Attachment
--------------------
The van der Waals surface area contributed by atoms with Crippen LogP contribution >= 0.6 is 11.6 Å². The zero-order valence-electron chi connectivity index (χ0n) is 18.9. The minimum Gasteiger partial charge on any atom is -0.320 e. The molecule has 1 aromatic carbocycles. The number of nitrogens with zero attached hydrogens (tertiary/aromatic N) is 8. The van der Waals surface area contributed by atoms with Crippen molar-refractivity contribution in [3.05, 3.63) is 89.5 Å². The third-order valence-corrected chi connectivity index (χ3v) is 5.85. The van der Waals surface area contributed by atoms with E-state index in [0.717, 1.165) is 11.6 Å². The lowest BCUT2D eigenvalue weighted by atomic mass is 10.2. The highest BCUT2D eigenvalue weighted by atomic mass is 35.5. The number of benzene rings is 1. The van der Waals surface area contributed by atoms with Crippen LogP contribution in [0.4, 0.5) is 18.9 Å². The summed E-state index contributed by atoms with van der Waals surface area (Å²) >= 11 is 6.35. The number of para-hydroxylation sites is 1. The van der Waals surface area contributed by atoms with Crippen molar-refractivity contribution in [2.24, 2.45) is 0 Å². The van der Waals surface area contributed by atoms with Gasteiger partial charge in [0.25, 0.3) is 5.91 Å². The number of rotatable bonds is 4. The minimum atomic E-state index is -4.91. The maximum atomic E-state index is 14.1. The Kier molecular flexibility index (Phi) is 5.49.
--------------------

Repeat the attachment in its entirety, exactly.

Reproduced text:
The van der Waals surface area contributed by atoms with Crippen LogP contribution >= 0.6 is 11.6 Å². The zero-order valence-electron chi connectivity index (χ0n) is 18.9. The minimum Gasteiger partial charge on any atom is -0.320 e. The molecule has 1 aromatic carbocycles. The number of nitrogens with zero attached hydrogens (tertiary/aromatic N) is 8. The van der Waals surface area contributed by atoms with Crippen molar-refractivity contribution in [3.05, 3.63) is 89.5 Å². The third-order valence-corrected chi connectivity index (χ3v) is 5.85. The van der Waals surface area contributed by atoms with E-state index in [0.717, 1.165) is 11.6 Å². The lowest BCUT2D eigenvalue weighted by atomic mass is 10.2. The highest BCUT2D eigenvalue weighted by atomic mass is 35.5. The number of benzene rings is 1. The van der Waals surface area contributed by atoms with Crippen LogP contribution in [0.4, 0.5) is 18.9 Å². The summed E-state index contributed by atoms with van der Waals surface area (Å²) >= 11 is 6.35. The number of para-hydroxylation sites is 1. The van der Waals surface area contributed by atoms with Crippen molar-refractivity contribution in [2.24, 2.45) is 0 Å². The van der Waals surface area contributed by atoms with Gasteiger partial charge in [0.25, 0.3) is 5.91 Å². The number of rotatable bonds is 4. The minimum atomic E-state index is -4.91. The maximum atomic E-state index is 14.1. The Kier molecular flexibility index (Phi) is 5.49.